Among the charges are those for paying and receiving various types of illegal kickbacks; billing for fictitious or medically unnecessary services; and writing illegitimate prescriptions for drugs and items such as orthotic braces.

A few noteworthy themes in the DOJ announcement:

  1. Viewed together with the DOJ’s 2019 Operation Brace Yourself, the 2020 Takedown shows that the DOJ’s focus on bad actors in the health care field is not going away any time soon and is trained on individuals and entities involved with pharmaceuticals, clinical laboratories, SUDs, and DME.
  2. While telemedicine has been an invaluable resource for the nation’s health care system during the COVID-19 pandemic, the recently announced prosecutions show that telemedicine, like other forms of health care delivery, is also susceptible to misuse and abuse.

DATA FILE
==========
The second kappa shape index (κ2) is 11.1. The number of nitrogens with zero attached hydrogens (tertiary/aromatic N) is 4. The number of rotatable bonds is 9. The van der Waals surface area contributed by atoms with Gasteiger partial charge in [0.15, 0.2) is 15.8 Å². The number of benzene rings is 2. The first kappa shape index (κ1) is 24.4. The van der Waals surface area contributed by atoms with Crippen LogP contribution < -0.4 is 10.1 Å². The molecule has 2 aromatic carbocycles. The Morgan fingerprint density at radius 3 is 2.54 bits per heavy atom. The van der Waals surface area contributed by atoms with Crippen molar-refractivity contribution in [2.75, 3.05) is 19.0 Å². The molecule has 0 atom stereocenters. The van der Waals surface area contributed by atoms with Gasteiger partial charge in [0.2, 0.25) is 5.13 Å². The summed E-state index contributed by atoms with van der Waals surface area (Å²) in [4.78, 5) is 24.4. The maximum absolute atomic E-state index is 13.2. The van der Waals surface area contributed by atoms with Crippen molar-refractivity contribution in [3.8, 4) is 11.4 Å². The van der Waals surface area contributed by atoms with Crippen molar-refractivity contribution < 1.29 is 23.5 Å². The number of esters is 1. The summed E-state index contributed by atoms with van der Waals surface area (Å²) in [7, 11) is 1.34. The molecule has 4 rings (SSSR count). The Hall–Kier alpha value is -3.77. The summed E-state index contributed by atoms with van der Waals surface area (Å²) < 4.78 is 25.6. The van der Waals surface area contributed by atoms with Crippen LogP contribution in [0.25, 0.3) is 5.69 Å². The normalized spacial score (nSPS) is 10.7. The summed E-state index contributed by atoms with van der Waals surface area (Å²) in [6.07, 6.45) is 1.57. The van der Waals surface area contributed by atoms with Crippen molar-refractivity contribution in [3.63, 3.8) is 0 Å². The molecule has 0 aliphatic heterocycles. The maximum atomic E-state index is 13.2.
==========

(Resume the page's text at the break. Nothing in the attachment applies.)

3. Though only a few in number, the DOJ’s charges under the Eliminating Kickbacks in Recovery Act of 2018 (EKRA) further indicate that the DOJ does not intend to wait for regulatory guidance before it enforces the controversial law.

 

Implications for Telemedicine

To be clear, the DOJ’s 2020 Takedown did not concern billing or coding for “telehealth services,” as defined by Medicare regulations, but rather the use of telemedicine, as a platform, to order medically unnecessary items and services billed to federal health care programs. That is, the telemedicine companies and physician employees that were allegedly involved in these fraudulent schemes did not submit claims for telehealth services to Medicare and other payors, but rather received payment directly from the ancillary providers and suppliers (e.g., clinical laboratories, DME suppliers, pharmacies, etc.) with the monies they collected for the items and services prescribed by the telemedicine companies.